Getting to the March For Science was its own journey

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     Janine Krippner (left) and Becky Tisherman (right) were two young scientists that attended the science march in Washington, D.C. Though they knew early on they would go, their motivations evolved in the months leading up to the march. (Irina Zhorov/The Pulse)

    Janine Krippner (left) and Becky Tisherman (right) were two young scientists that attended the science march in Washington, D.C. Though they knew early on they would go, their motivations evolved in the months leading up to the march. (Irina Zhorov/The Pulse)

    We followed two scientists starting from the inauguration in January to the March for Science in April.

     

    March for Science, which happened in Washington, D.C. and more than 600 cities around the world on Earth Day, mobilized scientists and their supporters in an unusually visible way.

    For some attendees, it was personal — jobs and research funding suddenly seemed on the line as President Trump introduced a budget with steep cuts to science-heavy agencies. Others said they attended because they believe science, done in the public’s interest, is being threatened.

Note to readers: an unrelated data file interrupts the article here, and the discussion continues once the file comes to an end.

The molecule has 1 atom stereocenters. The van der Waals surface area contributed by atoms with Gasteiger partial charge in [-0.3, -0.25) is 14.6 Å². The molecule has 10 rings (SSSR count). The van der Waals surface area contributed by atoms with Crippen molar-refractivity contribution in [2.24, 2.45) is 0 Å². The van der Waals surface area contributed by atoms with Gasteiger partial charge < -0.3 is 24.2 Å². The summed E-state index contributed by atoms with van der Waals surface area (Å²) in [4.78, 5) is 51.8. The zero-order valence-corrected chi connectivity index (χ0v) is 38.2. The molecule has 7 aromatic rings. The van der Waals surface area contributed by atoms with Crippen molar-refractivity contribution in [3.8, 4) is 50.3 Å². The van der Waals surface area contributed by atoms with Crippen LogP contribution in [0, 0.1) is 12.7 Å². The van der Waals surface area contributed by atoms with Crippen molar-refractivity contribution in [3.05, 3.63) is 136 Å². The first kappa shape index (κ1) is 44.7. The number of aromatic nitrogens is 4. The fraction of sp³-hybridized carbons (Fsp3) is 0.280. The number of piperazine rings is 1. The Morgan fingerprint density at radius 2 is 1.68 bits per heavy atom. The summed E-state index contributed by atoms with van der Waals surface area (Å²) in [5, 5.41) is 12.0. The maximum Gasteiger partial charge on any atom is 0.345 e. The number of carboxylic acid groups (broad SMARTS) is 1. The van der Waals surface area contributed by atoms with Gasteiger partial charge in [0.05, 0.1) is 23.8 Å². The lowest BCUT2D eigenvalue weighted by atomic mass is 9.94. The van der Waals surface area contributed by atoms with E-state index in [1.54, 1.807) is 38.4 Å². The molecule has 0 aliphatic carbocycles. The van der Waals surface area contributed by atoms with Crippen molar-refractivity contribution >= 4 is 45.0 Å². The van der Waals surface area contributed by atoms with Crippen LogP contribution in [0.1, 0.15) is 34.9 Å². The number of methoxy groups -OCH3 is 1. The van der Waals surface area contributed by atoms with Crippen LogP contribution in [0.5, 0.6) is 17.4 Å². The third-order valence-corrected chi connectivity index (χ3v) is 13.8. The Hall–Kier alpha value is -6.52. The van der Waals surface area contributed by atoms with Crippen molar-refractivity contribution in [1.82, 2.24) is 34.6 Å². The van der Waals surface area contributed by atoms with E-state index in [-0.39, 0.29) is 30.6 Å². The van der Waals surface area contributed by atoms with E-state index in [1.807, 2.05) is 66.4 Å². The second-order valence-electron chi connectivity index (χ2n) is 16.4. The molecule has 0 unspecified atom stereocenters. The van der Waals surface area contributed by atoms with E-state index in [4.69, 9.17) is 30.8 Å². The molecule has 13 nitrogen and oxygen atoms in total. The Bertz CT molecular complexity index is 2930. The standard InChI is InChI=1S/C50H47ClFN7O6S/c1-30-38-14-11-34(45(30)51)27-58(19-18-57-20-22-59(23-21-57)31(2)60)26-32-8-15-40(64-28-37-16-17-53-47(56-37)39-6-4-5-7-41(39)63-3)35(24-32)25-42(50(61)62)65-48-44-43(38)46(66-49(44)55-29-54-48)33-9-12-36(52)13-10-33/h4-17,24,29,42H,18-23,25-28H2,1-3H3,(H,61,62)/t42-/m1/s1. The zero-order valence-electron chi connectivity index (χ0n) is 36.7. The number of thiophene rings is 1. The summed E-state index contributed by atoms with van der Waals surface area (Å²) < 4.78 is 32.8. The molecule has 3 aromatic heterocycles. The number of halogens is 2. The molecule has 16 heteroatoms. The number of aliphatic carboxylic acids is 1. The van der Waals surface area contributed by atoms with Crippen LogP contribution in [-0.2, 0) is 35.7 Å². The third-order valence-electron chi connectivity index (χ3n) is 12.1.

Either way, getting to Washington, D.C. for the march was a journey both physical — people came from all over the country — and self-reflective. We followed a couple of young scientists starting shortly after the inauguration, in January, as they parsed out why, exactly, they decided to march. And we were there as Bill Nye lit up the crowd during the event.

    These scientists walked away with lessons to take back to the academy, the lab, and the field, as well.

    “I hope that this inspires people who work in science gets them motivated to communicate what they’re doing to everyone,” said Becky Tisherman. “I’m studying rivers, I’m studying volcanoes, here’s what’s happening with them, here’s why you should care, get rid of the jargon and just be able to communicate what you’re saying so people would care about it.”

    Listen to their journey here.

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